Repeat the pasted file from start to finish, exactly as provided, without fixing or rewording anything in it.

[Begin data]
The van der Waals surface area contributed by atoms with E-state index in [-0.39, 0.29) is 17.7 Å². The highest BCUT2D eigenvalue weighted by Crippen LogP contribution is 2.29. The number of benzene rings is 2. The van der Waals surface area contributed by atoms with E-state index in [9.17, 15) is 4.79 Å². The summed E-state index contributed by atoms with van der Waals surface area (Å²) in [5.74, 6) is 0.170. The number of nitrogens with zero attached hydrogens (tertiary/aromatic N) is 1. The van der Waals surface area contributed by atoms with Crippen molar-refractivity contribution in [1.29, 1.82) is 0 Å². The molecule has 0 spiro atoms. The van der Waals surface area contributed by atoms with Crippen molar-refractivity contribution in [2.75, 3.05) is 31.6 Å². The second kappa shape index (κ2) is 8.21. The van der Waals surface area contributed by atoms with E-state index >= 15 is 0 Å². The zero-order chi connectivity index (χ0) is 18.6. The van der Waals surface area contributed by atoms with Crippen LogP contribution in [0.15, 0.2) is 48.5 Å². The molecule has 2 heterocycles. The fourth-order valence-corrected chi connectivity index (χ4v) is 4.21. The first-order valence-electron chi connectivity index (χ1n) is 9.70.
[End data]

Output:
The van der Waals surface area contributed by atoms with E-state index in [-0.39, 0.29) is 17.7 Å². The highest BCUT2D eigenvalue weighted by Crippen LogP contribution is 2.29. The number of benzene rings is 2. The van der Waals surface area contributed by atoms with E-state index in [9.17, 15) is 4.79 Å². The summed E-state index contributed by atoms with van der Waals surface area (Å²) in [5.74, 6) is 0.170. The number of nitrogens with zero attached hydrogens (tertiary/aromatic N) is 1. The van der Waals surface area contributed by atoms with Crippen molar-refractivity contribution in [1.29, 1.82) is 0 Å². The molecule has 0 spiro atoms. The van der Waals surface area contributed by atoms with Crippen molar-refractivity contribution in [2.75, 3.05) is 31.6 Å². The second kappa shape index (κ2) is 8.21. The van der Waals surface area contributed by atoms with E-state index >= 15 is 0 Å². The zero-order chi connectivity index (χ0) is 18.6. The van der Waals surface area contributed by atoms with Crippen LogP contribution in [0.15, 0.2) is 48.5 Å². The molecule has 2 heterocycles. The fourth-order valence-corrected chi connectivity index (χ4v) is 4.21. The first-order valence-electron chi connectivity index (χ1n) is 9.70.